Market analysis of the Procter and Gamble company

Procter & Gamble is a major U.S. manufacturer of soaps, cleansers, and other household products. P&G have three main product lines: household and personal care, food consumer and health care products. P&G interact with over five million consumers each year in approximately sixty countries around the world (PG. 2010). P&G has remained on the Fortune 500 listing since 1955 and has never ranked less than number 35 in the last fifty-five years (AGG Data. 2010). In 2009, it ranked number 20 of Fortune 500 companies with revenue of $83.503.00 million and profit of $12,075.00 million (AGG Data. 2010). According to Mr. John E. Pepper, CEO Procter & Gamble, the company has a history of growth and expansion. Every ten years for the last fifty years, the company has doubled their business. He feels the company’s success has been based on their brands, including those that created a whole new category. For example Pampers was the first affordable disposable diaper and Crest was the first fluoride toothpaste both manufactured by Procter & Gamble (Pepper. 1999). No company in the world has invested more money in consumer and market research than Procter & Gamble. Each year the company conducts at least fifteen thousand research studies and invests three-hundred and fifty million dollars in consumer research (PG. 2010). In order for the company to maintain profitable and grow, they must engage in strategic development that encompasses relooking at their processes, structures and culture and creating the “hub and spoke” structure for competitive intelligence operations.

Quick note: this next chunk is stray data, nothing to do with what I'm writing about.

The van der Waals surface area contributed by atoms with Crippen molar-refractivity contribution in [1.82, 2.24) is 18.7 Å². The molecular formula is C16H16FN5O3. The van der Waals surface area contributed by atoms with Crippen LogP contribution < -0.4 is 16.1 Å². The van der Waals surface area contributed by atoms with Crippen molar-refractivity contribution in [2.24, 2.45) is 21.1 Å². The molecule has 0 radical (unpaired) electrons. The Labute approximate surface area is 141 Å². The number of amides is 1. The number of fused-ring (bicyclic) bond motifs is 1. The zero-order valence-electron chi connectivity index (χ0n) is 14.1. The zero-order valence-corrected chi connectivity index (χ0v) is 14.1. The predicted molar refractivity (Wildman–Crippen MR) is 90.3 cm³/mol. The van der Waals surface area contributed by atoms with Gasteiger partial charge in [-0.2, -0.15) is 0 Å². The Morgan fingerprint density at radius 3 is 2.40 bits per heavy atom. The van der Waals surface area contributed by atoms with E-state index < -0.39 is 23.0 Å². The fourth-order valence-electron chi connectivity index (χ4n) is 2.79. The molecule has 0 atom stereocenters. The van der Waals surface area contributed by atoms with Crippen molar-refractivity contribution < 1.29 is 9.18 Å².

Company Background:

Procter & Gamble was formed in 1837 when brother-in-laws James Gamble, a soap maker and William Procter, a candle maker joined forces. The firm’s starting capital was $7,192.24 and they agreed on a 50/50 distribution partnership (American Chemical Society. 2007). Formation of the company coincided with the economic expansion of the United States. Their first products, soap and candles, were transported by steamboats down the Ohio River to Mississippi and New Orleans. By 1850, the company was able to expand their distribution to additional markets using railroads. The company grew into a million-dollar enterprise during the Civil War when the firm obtained contracts to supply the Union Army with soap and candles. However, in 1879 the company was forced to eliminate its candle making when consumers switched to kerosene. The company expanded its soap making to stay competitive by experimenting with developing a castile-like product that was inexpensive enough to be mass marketed. Ivory Soap was the answer. The soap was made from coconut and palm oil, lathered easily, remained solid and lasted longer than other soaps. The company aggressively marketed the new product and the success of Ivory led Procter & Gamble to being a multi-million dollar industrial icon. In the 1930 and 40’s, the company utilized technology and chemical experimentation to expand its product line into synthetic detergents that were marketed globally. The company introduced Dreft and then Tide. Now it was no longer consider just a soap company. The company later began to make personal-care items such as toothpaste, shampoo, and deodorant; food products such as cake mixes and coffee; and miscellaneous products such as cellulose pulp and chemicals.